At the west entrance to the campus of Brigham Young University is a sign that says, “Enter to Learn, Go Forth to Serve.” It is a motto for students at BYU implying that the education received should be used to serve others throughout the world in our personal and professional lives. A good education is not obtained in selfishness…it should be obtained to improve the world we live in.
This week BYU hosted an annual conference that they call Campus Education Week. It is an event in which people from around the world come to learn about various topics. But this conference is different from any other that you might find. First of all, almost 100% of all attendees are members of the Church of Jesus Christ, of Latter-day Saints (more commonly known as the Mormons). Second, most of the classes are focused on areas to help people improve their lives in areas such as parenting, teaching, organizing, and such. The interesting caveat to these classes is that they are all centered around the gospel of Jesus Christ. Or at least they should be, as that is the goal of the conference. Some presenters don’t actually build their lesson plan using gospel principles but they are still good classes and provide many tidbits of information that are helpful to all participants.
Today, I have been participating in this conference. This morning I sat in three classes designed to teach individuals how to be better teachers. More precisely, how to be better teachers of adult students. The teacher even took it deeper than that by focusing on how to better teach a Sunday School class or some other class designed to teach the scriptures. I chose to participate in the class with a hope of learning some tips that would help me in my profession as I mentor corporate trainers. I must say, I was not surprised to see the teacher sharing information that I already knew…he even referred to a training industry expert that I have had regular contact with in the past…but I was definitely glad that he shared some stuff that was new to me as well.
As I have thought about it, I decided that those particular classes were a perfect analogy of the conference. We participants are likely going to know some of the information that is presented before even stepping foot in the classroom. But there is information that will be new. It is that information that not only do I want to know about, but it is the information that I should probably be more willing to share with others that I come in contact with. If I really want to help someone be better at what they do, I need to be willing to share new ideas. If they know what I already know, they might be able to help me by sharing their own ideas.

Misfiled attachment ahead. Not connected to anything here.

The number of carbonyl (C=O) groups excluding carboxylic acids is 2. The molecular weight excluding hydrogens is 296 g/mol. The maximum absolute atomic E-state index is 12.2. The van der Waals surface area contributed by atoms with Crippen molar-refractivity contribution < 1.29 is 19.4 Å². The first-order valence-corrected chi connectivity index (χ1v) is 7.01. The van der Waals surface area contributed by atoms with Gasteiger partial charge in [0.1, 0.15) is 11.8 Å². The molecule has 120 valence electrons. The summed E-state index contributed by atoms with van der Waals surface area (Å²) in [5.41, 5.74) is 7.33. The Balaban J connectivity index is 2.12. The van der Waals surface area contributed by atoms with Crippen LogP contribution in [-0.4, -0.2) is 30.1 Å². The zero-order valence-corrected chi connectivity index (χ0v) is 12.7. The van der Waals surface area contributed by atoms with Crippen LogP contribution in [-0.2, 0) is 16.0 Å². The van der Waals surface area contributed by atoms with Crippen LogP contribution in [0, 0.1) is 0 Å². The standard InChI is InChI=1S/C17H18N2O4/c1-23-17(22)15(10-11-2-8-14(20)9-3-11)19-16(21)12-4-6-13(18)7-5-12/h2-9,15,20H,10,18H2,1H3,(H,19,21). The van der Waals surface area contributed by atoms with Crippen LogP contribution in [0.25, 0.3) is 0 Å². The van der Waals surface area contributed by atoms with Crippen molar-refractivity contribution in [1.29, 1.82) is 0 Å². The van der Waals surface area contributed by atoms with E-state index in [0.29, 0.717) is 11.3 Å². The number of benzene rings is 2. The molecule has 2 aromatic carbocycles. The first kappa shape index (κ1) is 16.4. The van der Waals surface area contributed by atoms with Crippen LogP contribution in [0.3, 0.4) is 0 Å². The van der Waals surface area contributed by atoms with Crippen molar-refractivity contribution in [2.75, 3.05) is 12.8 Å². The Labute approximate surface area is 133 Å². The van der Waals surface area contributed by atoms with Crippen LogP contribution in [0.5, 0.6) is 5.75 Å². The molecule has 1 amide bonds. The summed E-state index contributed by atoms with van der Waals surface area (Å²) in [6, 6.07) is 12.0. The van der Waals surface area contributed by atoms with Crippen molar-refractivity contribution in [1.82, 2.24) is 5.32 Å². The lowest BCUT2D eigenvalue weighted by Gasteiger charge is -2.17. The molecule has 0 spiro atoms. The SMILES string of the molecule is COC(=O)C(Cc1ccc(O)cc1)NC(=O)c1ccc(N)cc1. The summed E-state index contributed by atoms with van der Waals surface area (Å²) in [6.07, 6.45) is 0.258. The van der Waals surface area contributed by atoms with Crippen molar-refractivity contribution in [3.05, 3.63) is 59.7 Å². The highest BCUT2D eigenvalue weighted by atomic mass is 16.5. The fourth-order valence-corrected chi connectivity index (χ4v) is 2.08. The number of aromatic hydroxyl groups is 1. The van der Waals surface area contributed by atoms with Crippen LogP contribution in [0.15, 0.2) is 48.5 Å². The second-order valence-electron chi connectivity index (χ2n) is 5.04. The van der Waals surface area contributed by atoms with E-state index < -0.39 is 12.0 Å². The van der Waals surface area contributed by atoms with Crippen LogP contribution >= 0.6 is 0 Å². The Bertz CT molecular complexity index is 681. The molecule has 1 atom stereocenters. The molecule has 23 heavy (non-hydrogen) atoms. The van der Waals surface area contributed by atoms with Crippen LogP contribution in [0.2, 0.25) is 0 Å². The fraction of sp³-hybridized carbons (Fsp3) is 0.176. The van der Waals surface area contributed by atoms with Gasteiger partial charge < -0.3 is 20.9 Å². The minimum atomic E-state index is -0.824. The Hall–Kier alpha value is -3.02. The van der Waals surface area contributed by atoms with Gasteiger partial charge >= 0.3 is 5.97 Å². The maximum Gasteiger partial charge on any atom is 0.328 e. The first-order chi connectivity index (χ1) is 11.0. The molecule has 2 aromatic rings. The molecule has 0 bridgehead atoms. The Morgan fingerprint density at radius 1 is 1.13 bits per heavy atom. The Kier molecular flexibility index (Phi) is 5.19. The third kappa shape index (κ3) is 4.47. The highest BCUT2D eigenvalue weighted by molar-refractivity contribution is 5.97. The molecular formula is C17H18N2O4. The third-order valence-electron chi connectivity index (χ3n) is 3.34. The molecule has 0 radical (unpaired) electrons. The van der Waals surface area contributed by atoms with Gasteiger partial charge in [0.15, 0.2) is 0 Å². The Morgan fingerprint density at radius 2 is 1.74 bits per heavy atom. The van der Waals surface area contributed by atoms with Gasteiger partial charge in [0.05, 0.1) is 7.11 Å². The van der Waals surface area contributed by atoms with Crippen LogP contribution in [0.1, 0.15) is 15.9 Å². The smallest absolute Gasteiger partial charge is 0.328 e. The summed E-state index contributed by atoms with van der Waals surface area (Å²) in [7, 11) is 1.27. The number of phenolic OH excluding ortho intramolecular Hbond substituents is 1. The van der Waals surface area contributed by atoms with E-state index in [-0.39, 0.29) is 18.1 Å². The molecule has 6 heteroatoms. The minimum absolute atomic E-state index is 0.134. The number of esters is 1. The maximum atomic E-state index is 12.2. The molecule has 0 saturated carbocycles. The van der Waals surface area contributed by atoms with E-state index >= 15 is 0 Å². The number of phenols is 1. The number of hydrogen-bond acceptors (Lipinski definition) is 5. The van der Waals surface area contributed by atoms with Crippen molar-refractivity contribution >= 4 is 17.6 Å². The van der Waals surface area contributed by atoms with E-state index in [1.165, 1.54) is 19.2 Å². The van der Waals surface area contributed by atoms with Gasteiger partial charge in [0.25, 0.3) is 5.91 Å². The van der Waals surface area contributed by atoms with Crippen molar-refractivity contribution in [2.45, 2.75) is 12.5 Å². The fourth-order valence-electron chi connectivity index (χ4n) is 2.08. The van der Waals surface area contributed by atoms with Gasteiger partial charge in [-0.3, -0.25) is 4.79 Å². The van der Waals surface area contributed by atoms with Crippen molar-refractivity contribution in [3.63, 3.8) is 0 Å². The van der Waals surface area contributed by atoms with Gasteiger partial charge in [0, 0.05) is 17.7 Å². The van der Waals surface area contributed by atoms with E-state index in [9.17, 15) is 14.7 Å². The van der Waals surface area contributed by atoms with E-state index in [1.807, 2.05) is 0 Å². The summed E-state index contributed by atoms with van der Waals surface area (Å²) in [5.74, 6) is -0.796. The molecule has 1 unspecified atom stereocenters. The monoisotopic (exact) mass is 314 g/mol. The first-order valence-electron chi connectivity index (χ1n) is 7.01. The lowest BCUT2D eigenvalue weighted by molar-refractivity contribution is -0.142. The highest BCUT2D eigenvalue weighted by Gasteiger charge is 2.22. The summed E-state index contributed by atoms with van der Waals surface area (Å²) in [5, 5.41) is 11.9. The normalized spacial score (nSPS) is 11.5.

That is the beauty of living in this world. We are all in a position to learn. We are all in a position to teach. Some of us are great students. Some of us are terrible learners. And we all fall somewhere between those two extremes. If we were to help each other along, what kind of world would we live in today? Would there be famine? Would there be homelessness? Would there be greed and selfishness?
I don’t mean to propose the idea that we should all be equal in all things, where nobody is wealthy and nobody is poor or anything like that. That is the beauty of individualism. But what about getting back to being neighborly? In my last blog I talked about the Boy Scouts and the oath and promise that they follow. What about being courteous, helpful, friendly, kind, etc.?
The Savior taught that we must love our neighbor as ourselves. I think that love transpires into how we treat them…and I don’t necessarily mean our next-door neighbor…I mean everyone (yes, the world is my neighbor). You don’t have to be Christian, in fact you don’t have to believe in God at all, to know that the world would be a better place if everyone would be more friendly, helpful, courteous, kind, and willing to share that which they have that can benefit another. It doesn’t have to be possessions that are shared. Sharing knowledge will make the world a better place.
So as I contemplate what I have learned in this conference, I must ask myself: What can I now share with others? How can I better serve others? What can I do to make this world a better place? And that is my challenge to you. Ask yourself the same questions. And once we have all decided what we can share and do, let’s do it all. If we don’t, what good are we to the world?
Just another view from a palmtree.